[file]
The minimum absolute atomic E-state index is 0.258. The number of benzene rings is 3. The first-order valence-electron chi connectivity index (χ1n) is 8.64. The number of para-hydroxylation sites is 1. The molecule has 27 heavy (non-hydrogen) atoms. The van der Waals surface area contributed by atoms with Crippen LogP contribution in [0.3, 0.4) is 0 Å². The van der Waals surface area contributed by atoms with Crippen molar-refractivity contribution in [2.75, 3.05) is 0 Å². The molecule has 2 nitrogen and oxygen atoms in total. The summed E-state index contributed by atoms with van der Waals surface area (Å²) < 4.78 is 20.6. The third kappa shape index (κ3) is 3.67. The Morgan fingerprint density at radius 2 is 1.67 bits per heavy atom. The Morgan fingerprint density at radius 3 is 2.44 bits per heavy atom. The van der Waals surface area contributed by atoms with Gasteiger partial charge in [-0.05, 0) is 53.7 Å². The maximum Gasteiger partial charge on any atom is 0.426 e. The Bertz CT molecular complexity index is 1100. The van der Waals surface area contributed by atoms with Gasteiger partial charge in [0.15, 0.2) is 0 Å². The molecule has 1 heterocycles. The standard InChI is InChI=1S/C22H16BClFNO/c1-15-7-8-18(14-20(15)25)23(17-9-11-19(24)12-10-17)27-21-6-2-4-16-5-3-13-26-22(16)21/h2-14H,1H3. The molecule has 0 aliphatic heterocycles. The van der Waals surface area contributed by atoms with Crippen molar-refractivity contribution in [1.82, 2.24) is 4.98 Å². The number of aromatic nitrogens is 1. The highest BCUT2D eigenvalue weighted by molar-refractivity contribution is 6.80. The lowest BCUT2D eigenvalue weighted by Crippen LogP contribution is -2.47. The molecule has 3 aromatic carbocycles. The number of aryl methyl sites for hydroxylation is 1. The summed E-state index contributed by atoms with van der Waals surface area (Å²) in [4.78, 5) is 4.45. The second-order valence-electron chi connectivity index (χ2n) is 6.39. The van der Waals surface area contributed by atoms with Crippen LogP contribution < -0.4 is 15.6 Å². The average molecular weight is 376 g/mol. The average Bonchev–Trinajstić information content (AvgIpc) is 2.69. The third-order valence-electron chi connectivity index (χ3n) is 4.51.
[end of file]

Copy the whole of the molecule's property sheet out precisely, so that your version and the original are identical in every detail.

The minimum absolute atomic E-state index is 0.258. The number of benzene rings is 3. The first-order valence-electron chi connectivity index (χ1n) is 8.64. The number of para-hydroxylation sites is 1. The molecule has 27 heavy (non-hydrogen) atoms. The van der Waals surface area contributed by atoms with Crippen LogP contribution in [0.3, 0.4) is 0 Å². The van der Waals surface area contributed by atoms with Crippen molar-refractivity contribution in [2.75, 3.05) is 0 Å². The molecule has 2 nitrogen and oxygen atoms in total. The summed E-state index contributed by atoms with van der Waals surface area (Å²) < 4.78 is 20.6. The third kappa shape index (κ3) is 3.67. The Morgan fingerprint density at radius 2 is 1.67 bits per heavy atom. The Morgan fingerprint density at radius 3 is 2.44 bits per heavy atom. The van der Waals surface area contributed by atoms with Gasteiger partial charge in [-0.05, 0) is 53.7 Å². The maximum Gasteiger partial charge on any atom is 0.426 e. The Bertz CT molecular complexity index is 1100. The van der Waals surface area contributed by atoms with Gasteiger partial charge in [0.15, 0.2) is 0 Å². The molecule has 1 heterocycles. The standard InChI is InChI=1S/C22H16BClFNO/c1-15-7-8-18(14-20(15)25)23(17-9-11-19(24)12-10-17)27-21-6-2-4-16-5-3-13-26-22(16)21/h2-14H,1H3. The molecule has 0 aliphatic heterocycles. The van der Waals surface area contributed by atoms with Crippen molar-refractivity contribution in [1.82, 2.24) is 4.98 Å². The number of aromatic nitrogens is 1. The highest BCUT2D eigenvalue weighted by molar-refractivity contribution is 6.80. The lowest BCUT2D eigenvalue weighted by Crippen LogP contribution is -2.47. The molecule has 3 aromatic carbocycles. The number of aryl methyl sites for hydroxylation is 1. The summed E-state index contributed by atoms with van der Waals surface area (Å²) in [4.78, 5) is 4.45. The second-order valence-electron chi connectivity index (χ2n) is 6.39. The van der Waals surface area contributed by atoms with Crippen LogP contribution < -0.4 is 15.6 Å². The average molecular weight is 376 g/mol. The average Bonchev–Trinajstić information content (AvgIpc) is 2.69. The third-order valence-electron chi connectivity index (χ3n) is 4.51.